Bloggers and journalists throughout the online gaming industry have been talking about monetization a lot lately. It’s not just lockbox/gachapon scandals, or their relationship with gambling, but basic monetization and what we want from it. Games, after all, don’t make themselves; we have to pay for something to make that happen. But some gamers seem to view free-to-play games as a game that should be free, not one to be supported if it earns respect. And on the flipside of that, far too few game studios give off a vibe not of experimenting with monetization but of maximizing profits above all else while barely veiling their greed.
However, outside the MMO world, there is a company that’s been doing it “right” for a long time: Nintendo. The AAA developer/publisher is known for both innovation and hesitance, following in others’ footsteps with great trepidation, trying to figure out the ins and outs while entering the mobile market long after it’s been established. The company recently released a new mobile title, but what’s interesting is that it and the company’s last four games are all different genres with different monetization strategies. Exploring these titles and their relationship to their monetization plans will not only highlight the potential success of the models but hint at why they work and how they can be curbed into models gamers and lawmakers can better accept.
As of May 31st, Ryzom (formerly Saga of Ryzom) has transitioned into a slightly different business model that will take a little explaining.
Essentially, the game is straddling the line between a freemium and free-to-play model, giving subscribers a chance to continue to access their account if they choose to let their sub lapse. Free players can enjoy the game, albeit with limitations on skill points, gear, and storage.
Meanwhile, premium (subscription) players will enjoy even more bonuses than before. These include double XP, many service account options, and no restrictions on skills, leveling, and gear. The subscription price is remaining the same, and the devs promised players that current and future game content would remain free for all.
We recently wondered what ever happened to Ryzom and did some investigating to find out.
I confess that I have a particular fascination for MMOs that came into existence in the 1990s. It’s not only the fact that I was oblivious to them at the time (er, wild college days?) but that practically each and every one of them were true pioneers in their own fashion. And while your standard MMO fan might think that there were only three such games in that decade (four, if they are gracious and include Meridian 59), the truth is that there were far more online games at the time, particularly if you looked over to the east.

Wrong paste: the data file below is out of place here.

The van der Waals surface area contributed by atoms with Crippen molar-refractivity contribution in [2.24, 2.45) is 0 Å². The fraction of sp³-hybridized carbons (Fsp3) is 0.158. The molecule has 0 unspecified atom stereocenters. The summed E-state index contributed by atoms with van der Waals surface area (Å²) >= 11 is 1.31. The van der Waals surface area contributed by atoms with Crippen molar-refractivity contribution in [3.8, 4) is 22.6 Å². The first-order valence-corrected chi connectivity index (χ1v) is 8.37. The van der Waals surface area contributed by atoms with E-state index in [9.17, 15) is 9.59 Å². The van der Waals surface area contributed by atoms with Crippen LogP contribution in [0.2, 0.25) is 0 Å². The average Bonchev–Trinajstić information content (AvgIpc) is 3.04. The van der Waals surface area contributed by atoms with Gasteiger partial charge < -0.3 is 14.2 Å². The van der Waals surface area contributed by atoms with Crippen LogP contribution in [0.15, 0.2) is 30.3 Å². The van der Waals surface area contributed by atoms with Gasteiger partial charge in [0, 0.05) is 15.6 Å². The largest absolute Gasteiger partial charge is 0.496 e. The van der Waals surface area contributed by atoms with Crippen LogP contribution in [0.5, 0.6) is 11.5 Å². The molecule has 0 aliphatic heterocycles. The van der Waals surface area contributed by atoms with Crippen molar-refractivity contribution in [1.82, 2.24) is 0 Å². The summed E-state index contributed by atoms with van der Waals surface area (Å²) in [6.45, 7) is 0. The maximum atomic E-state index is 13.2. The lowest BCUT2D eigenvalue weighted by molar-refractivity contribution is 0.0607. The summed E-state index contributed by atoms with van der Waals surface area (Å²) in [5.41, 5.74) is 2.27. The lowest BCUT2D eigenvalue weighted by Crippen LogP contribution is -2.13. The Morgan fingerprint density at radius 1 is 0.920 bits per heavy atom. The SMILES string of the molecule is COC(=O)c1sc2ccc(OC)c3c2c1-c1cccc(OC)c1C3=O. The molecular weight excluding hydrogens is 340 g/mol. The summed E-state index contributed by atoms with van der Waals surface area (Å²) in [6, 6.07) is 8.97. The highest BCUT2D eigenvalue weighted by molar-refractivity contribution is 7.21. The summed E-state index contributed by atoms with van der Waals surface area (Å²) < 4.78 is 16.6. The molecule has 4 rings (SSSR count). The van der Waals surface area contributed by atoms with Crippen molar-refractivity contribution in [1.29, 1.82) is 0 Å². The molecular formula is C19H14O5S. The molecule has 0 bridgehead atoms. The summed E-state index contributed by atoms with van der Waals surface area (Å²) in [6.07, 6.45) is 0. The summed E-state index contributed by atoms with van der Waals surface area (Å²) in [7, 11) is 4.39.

Today we are going to look at one of the most important MMOs to emerge from that time period, Nexus: The Kingdom of the Winds. Its influence was primarily centered in the Korean gaming community while being vastly downplayed in North America. Still, here’s a successful MMO that not only beat Ultima Online out of the door by a year but has since won a Guinness World Record for longevity!
Seven-year-old Champions Online
has a reputation for being a neglected MMORPG, but it’s actually had several updates in 2016, including Teleios Lair
and Shadow of Destruction
. The latest update arrives in the form of a brand-new archetype known as the Witch
“The Witch is a new Support Archetype focused on ranged combat and support. The Witch excels with support powers and work best on a team, casting Curses on enemies that poison or stun. The Witch can also can heal themselves and others, with the healing increased by the amount of active Curses. Your main attribute is Constitution, so focusing on that will make you more powerful and give you more hit points.”
Like the game’s other freemium archetypes, The Witch is gonna cost ya; 1150 ZEN is the current price.
The latest patch also fixes a number of bugs and issues with the Cybermind Alert and the Qliphothic Warzone.
The Financial Times blog has a doom-and-gloom report out this week on the gaming market of South Korea, specifically the MMO genre.
“The country’s online game makers have long dominated the global market for massively multiplayer online role-playing games (MMORPG) but have lost their edge as gamers have increasingly embraced playing on their smartphones,” writes author Song Jung-a in a piece suggesting online games studios in the region are “facing a crisis” in part because giants like NCsoft and Nexon shifted attention to mobile — unsuccessfully.
A lack of mobile isn’t the only problem, either; it’s also the focus hardcore MMORPGs Korea is known for. “Analysts say South Korean companies have focused too much on graphics-heavy role-playing online battle games that are now losing their appeal among gamers, overshadowed by simpler, more speedily paced offerings,” Song writes, contrasting the success of U.S.-born Overwatch and League of Legends with NCsoft’s last “big new online title” Blade & Soul in 2012 and Nexon’s MapleStory 2.
Up until this point in my life, Puzzle Pirates has always been that “Oh yeah, that actually exists!” game to me. Even when I do lists of pirates in MMOs, this title slips right off of my radar. Maybe it’s because Puzzle Pirates doesn’t make waves (har!) these days, or maybe it’s been around for so very long.
I think that part of Puzzle Pirates’ forgettable nature is that it doesn’t exactly scream “MMO.” I mean, its combat is more cerebral than anything else, it’s all cutesy and stuff, and even its name suggests a casual flash title than anything deep and substantive.
Yet I have friends with a long and abiding love for this game, people who always chide me when I forget it. So to peer pressure I bow: It’s high past time that we gave Puzzle Pirates its due as part of the MMO genre. Avast, ye landlubbers, and swab those peepers: We be goin’ to sea!
Not too long ago, there was all but one way that you would pay for an MMO, and that was as a monthly subscription. Oh, it used to be an hourly sub back in the wild early days of the genre, when keyboard cowboys thought nothing about racking up $481 a month playing a game on a 400-baud modem, but in the late ’90s, the monthly sub model established itself as the baseline, and most all MMORPGs fell into line behind it.